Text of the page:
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The lesser of two weevils

BANFF – For the first time, a non-native beetle has been released in Banff National Park to control an invasive weed that’s choking out native plants.
Release of Rhinusa pilosa_cPCA_20180921(3)_web
Weevils are being released in Banff National Park to fight the spread of yellow toadflax. Parks resource management technician is pictured at work in the field on the project.

BANFF – For the first time, a non-native beetle has been released in Banff National Park to control an invasive weed that’s choking out native plants.

Parks Canada’s efforts to reduce the rapid spread of yellow toadflax with herbicides and cutting hasn’t seen much success, so it's hoping a tiny weevil will help do the job for them.

About 200 weevils were released last week at an undisclosed site in the Bow Valley near Banff in a bid to stop the introduced plant from taking over native plants and grasses.

Rosemarie De Clerck-Float, a research scientist with Agriculture and Agri-Food Canada, said this particular weevil preys specifically on yellow toadflax by laying eggs in the stem and larvae tunnel inside, thereby weakening the plant.

“I think this is a wonderful biocontrol agent for Banff, especially when yellow toadflax is so bad,” said De Clerck-Float, whose expertise is in classic weed biological control.

“We’re really hoping the density of this insect goes high enough in Banff so they have an impact on this plant and reduce its competitiveness with other desirable vegetation.”

Yellow toadflax, considered a noxious weed in Alberta, was brought to Canada from Europe about 100 years ago, most likely as an ornamental plant. With its bright yellow flowers, the plant resembles snapdragons.

The perennial plant’s abundant seeds and creeping roots allow it to rapidly take over large areas and crowd out native vegetation which animals like deer, elk and moose need to feed upon.

Jane Park, a fire and vegetation specialist with Banff National Park, said this makes it a threat to ecological integrity in Banff National Park, noting it can have a damaging effect on plants like fireweed, asters, arnica and native grasses.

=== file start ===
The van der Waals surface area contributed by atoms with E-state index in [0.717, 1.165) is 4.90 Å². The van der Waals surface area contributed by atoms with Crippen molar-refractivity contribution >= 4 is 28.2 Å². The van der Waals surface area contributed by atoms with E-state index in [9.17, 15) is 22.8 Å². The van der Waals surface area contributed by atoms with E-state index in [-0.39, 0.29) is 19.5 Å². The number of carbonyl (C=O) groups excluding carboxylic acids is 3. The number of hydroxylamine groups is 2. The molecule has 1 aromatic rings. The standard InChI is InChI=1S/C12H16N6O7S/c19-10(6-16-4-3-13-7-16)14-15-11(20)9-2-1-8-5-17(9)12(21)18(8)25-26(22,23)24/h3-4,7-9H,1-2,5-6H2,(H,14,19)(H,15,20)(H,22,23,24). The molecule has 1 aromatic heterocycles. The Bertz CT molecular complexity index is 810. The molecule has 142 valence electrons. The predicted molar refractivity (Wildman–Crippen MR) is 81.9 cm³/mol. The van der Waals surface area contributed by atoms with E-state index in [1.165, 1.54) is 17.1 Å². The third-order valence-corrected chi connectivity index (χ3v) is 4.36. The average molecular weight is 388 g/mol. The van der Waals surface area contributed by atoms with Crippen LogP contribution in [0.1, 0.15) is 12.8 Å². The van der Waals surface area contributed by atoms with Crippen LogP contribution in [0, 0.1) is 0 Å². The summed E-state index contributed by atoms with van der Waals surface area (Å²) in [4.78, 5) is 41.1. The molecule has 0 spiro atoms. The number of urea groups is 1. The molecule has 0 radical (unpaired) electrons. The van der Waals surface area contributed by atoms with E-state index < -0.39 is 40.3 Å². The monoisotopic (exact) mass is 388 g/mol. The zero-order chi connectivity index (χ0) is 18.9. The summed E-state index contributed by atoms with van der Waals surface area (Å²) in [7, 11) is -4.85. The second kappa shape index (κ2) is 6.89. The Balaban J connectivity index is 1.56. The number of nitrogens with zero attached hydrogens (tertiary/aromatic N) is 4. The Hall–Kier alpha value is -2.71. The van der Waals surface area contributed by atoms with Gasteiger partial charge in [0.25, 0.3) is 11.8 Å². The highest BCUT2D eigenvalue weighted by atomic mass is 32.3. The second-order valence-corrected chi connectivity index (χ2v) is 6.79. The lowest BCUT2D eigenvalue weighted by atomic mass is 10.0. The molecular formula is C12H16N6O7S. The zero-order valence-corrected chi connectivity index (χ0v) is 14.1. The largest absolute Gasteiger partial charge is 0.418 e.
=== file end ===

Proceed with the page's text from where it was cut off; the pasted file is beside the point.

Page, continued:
“Yellow toadflax is fairly widespread throughout the park and we’re trying to see if we can get a better grip on it,” she said.

“In high densities, it does out-compete native plants and affects good grazing habitat for ungulates.”

The weevil, a tiny bug with an elongated snout, is also introduced from Europe.

The female weevil will lay an egg or several eggs at the tip of the toadflax’s fast-growing shoots in spring, along with a mysterious liquid. Within a couple of weeks, a structure called a gall forms to protect the developing larvae once the egg hatches.

“Basically, the insect is hijacking the growth potential of the plant, hijacking all the nutrients that go to flowering and seed growth,” said De Clerck-Float.

Officials say biological control has moved well beyond a simple guess and release game and now involves intensive research, a strict review process and approval by the Canadian Food and Inspection Agency.

De Clerck-Float said ongoing research indicates this weevil is only interested in yellow toadflax – and has not been found on any other plants, including other toadflax species or native plants.

The beetle was tested on a close relative of the yellow toadflax called Dalmatian toadflax, but De Clerck-Float said the plant outright rejected the weevil by pushing out the eggs.

“The stem split longitudinally and, when looked at under a microscope, the plant’s cells were growing towards the egg and shoving the egg out of the plant,” she said.

Parks Canada is confident in the research.

“We would not be introducing it if it wasn’t specific to yellow toadflax,” said Park. “There’s nothing in the research to indicate it’s interested in any native plants.”

This particular weevil has been released at several locations in British Columbia and Alberta to control yellow toadflax since 2014, including at Waterton Lakes National Park.

But it is by no means a silver bullet and may take a few years to infiltrate the plant and even more to have an effect in reducing its spread. Initial monitoring will be take place until 2020.

“We have to be patient,” said De Clerck-Float.